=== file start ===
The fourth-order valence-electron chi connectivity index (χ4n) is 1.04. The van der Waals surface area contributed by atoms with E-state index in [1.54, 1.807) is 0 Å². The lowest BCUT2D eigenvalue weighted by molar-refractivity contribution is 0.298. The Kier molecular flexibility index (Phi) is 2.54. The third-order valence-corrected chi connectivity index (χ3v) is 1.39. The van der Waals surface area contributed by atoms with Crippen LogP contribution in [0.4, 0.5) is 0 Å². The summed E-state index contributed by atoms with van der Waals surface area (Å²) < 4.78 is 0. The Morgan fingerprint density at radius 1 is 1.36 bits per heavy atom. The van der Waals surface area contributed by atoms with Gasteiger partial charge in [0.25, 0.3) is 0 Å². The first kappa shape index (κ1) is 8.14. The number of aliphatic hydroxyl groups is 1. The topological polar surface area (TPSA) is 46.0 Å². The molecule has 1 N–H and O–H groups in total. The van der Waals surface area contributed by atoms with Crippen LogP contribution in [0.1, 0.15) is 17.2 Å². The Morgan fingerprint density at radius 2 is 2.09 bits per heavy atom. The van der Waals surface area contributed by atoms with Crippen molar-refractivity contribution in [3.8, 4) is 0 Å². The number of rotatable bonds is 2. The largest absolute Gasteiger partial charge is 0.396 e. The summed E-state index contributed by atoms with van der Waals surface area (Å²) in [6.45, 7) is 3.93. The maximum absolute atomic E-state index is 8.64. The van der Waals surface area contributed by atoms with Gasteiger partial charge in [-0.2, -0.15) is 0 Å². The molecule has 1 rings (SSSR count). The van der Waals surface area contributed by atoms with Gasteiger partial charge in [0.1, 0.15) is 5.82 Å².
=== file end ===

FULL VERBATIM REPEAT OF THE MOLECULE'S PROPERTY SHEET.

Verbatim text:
The fourth-order valence-electron chi connectivity index (χ4n) is 1.04. The van der Waals surface area contributed by atoms with E-state index in [1.54, 1.807) is 0 Å². The lowest BCUT2D eigenvalue weighted by molar-refractivity contribution is 0.298. The Kier molecular flexibility index (Phi) is 2.54. The third-order valence-corrected chi connectivity index (χ3v) is 1.39. The van der Waals surface area contributed by atoms with Crippen LogP contribution in [0.4, 0.5) is 0 Å². The summed E-state index contributed by atoms with van der Waals surface area (Å²) < 4.78 is 0. The Morgan fingerprint density at radius 1 is 1.36 bits per heavy atom. The van der Waals surface area contributed by atoms with Gasteiger partial charge in [0.25, 0.3) is 0 Å². The first kappa shape index (κ1) is 8.14. The number of aliphatic hydroxyl groups is 1. The topological polar surface area (TPSA) is 46.0 Å². The molecule has 1 N–H and O–H groups in total. The van der Waals surface area contributed by atoms with Crippen LogP contribution in [0.1, 0.15) is 17.2 Å². The Morgan fingerprint density at radius 2 is 2.09 bits per heavy atom. The van der Waals surface area contributed by atoms with Crippen molar-refractivity contribution in [3.8, 4) is 0 Å². The number of rotatable bonds is 2. The largest absolute Gasteiger partial charge is 0.396 e. The summed E-state index contributed by atoms with van der Waals surface area (Å²) in [6.45, 7) is 3.93. The maximum absolute atomic E-state index is 8.64. The van der Waals surface area contributed by atoms with Gasteiger partial charge in [-0.2, -0.15) is 0 Å². The molecule has 1 rings (SSSR count). The van der Waals surface area contributed by atoms with Gasteiger partial charge in [0.1, 0.15) is 5.82 Å².